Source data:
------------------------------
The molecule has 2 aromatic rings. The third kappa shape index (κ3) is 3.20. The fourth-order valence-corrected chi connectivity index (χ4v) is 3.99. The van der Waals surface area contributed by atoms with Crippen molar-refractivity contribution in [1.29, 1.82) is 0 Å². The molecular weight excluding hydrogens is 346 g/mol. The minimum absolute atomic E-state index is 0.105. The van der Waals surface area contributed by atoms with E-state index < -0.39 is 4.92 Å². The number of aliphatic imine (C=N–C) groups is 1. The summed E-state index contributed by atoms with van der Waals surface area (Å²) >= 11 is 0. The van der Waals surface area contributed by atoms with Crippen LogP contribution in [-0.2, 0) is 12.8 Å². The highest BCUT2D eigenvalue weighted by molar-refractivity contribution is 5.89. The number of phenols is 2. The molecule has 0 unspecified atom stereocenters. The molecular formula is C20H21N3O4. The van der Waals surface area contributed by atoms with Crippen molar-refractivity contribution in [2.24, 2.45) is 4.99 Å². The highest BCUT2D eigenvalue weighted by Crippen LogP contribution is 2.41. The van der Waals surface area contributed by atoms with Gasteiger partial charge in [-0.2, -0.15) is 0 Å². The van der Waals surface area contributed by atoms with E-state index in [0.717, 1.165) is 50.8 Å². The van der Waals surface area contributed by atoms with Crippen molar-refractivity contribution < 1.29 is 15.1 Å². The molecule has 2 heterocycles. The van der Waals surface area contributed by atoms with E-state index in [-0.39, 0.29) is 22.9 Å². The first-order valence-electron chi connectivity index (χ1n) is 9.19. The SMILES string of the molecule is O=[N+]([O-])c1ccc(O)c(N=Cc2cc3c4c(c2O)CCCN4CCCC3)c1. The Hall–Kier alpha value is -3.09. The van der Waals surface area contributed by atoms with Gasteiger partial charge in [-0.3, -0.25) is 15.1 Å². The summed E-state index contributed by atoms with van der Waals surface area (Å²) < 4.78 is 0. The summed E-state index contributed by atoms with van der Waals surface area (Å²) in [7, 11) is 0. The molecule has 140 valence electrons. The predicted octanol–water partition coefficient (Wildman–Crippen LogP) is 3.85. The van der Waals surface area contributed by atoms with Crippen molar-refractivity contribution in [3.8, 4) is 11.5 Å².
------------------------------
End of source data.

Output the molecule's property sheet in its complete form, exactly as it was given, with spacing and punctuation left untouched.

The molecule has 2 aromatic rings. The third kappa shape index (κ3) is 3.20. The fourth-order valence-corrected chi connectivity index (χ4v) is 3.99. The van der Waals surface area contributed by atoms with Crippen molar-refractivity contribution in [1.29, 1.82) is 0 Å². The molecular weight excluding hydrogens is 346 g/mol. The minimum absolute atomic E-state index is 0.105. The van der Waals surface area contributed by atoms with E-state index < -0.39 is 4.92 Å². The number of aliphatic imine (C=N–C) groups is 1. The summed E-state index contributed by atoms with van der Waals surface area (Å²) >= 11 is 0. The van der Waals surface area contributed by atoms with Crippen LogP contribution in [-0.2, 0) is 12.8 Å². The highest BCUT2D eigenvalue weighted by molar-refractivity contribution is 5.89. The number of phenols is 2. The molecule has 0 unspecified atom stereocenters. The molecular formula is C20H21N3O4. The van der Waals surface area contributed by atoms with Crippen molar-refractivity contribution in [2.24, 2.45) is 4.99 Å². The highest BCUT2D eigenvalue weighted by Crippen LogP contribution is 2.41. The van der Waals surface area contributed by atoms with Gasteiger partial charge in [-0.2, -0.15) is 0 Å². The van der Waals surface area contributed by atoms with E-state index in [0.717, 1.165) is 50.8 Å². The van der Waals surface area contributed by atoms with Crippen molar-refractivity contribution < 1.29 is 15.1 Å². The molecule has 2 heterocycles. The van der Waals surface area contributed by atoms with E-state index in [-0.39, 0.29) is 22.9 Å². The first-order valence-electron chi connectivity index (χ1n) is 9.19. The SMILES string of the molecule is O=[N+]([O-])c1ccc(O)c(N=Cc2cc3c4c(c2O)CCCN4CCCC3)c1. The Hall–Kier alpha value is -3.09. The van der Waals surface area contributed by atoms with Gasteiger partial charge in [-0.3, -0.25) is 15.1 Å². The summed E-state index contributed by atoms with van der Waals surface area (Å²) < 4.78 is 0. The summed E-state index contributed by atoms with van der Waals surface area (Å²) in [7, 11) is 0. The molecule has 140 valence electrons. The predicted octanol–water partition coefficient (Wildman–Crippen LogP) is 3.85. The van der Waals surface area contributed by atoms with Crippen molar-refractivity contribution in [3.8, 4) is 11.5 Å².